Insurance is a great tool to reduce your risk of loss, but it isn’t always the best method. This article will answer questions such as 'when should insurance be used?', 'when should risk be retained?', 'what's the difference between claim frequency and severity?', and 'when should loss control be used?'.
Many people become dissatisfied when they find out that their insurance doesn’t cover every peril. However, insurance is only one method of reducing risk. There are three other methods of risk reduction, and their use will depend on the frequency and severity of risk.
To clarify, frequency is the probability of a loss occurring, and severity is how much the damages will be during the loss. With these two facets of risk in mind, let’s look at the Risk Matrix:
Retain: These are losses that many typically don’t plan for, mainly because they are minor annoyances or gradual losses. It could be a uniform getting ripped or stained, office supplies being misplaced, or the wear and tear (depreciation) of equipment. No precautions need to be taken, because it would cost more to create regulations than to just absorb the losses. However, figuring in a retained-loss fund is a good idea to manage the accounting disturbances.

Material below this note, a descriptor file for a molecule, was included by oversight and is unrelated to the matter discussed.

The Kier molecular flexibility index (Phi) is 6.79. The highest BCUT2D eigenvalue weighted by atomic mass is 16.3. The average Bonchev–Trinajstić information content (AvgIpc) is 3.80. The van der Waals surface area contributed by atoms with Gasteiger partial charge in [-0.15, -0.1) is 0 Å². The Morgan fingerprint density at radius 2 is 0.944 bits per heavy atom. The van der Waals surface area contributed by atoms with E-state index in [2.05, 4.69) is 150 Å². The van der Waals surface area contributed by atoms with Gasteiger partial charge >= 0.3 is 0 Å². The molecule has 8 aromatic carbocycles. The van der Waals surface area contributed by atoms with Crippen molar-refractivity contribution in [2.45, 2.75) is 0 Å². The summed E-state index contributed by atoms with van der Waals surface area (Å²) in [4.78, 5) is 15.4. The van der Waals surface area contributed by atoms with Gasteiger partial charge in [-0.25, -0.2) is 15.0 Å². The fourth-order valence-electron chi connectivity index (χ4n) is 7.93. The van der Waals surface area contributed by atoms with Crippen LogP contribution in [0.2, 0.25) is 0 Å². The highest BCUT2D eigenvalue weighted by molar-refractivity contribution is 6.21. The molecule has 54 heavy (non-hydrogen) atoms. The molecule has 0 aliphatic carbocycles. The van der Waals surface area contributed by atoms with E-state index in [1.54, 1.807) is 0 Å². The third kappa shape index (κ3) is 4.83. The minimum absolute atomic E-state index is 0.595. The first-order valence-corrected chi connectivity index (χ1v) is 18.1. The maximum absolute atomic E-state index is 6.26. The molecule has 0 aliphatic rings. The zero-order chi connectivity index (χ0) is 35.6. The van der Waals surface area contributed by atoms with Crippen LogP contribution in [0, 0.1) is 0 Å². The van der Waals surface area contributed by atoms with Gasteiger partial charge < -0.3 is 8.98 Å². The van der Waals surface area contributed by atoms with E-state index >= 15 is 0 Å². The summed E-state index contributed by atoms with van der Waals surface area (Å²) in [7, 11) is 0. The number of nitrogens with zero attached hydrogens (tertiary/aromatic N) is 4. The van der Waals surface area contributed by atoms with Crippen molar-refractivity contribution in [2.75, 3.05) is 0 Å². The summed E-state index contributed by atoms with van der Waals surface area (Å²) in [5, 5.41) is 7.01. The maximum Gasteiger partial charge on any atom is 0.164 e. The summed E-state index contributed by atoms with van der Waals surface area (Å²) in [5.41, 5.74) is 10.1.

Loss Control: These types of risks are very likely to occur, but are often of small significance, such as the prevalence of petty theft in a convenience store, or small acts of vandalism such as table-etchings by teenagers in a restaurant. They are insurable losses, but it is often not cost-effective to do so. The best way to handle these is by creating rules and placing safeguards to mitigate these types of losses. Examples would be surveillance systems or requiring all minors to be accompanied by an adult.
Avoid: These are very risky situations, as it is probable that a loss will happen and the loss will be very large. What quantifies as too risky and too expensive depends on the size of your firm. Examples of risks that fall into this category could be expanding operations into a highly regulated area, expanding operations into an area with unstable government, or building new office space in a flood zone. These situations need to be carefully analyzed, as it may not be economical to operate in them and/or to insure against these types of risk.
Insure: These are your regular risks that are statistically unlikely (but calculable), and would create a burden if they were to happen. These risks include fires, slips and falls, claims of negligence, etc. By combining many similar operations into a large pool of insureds, these types of risk are economically insured by most insurance policies.
While insurance is a great risk management tool, it is not always the most economical method of risk reduction. Make sure to check on alternatives before you get insurance—make sure you're getting the best value for your money!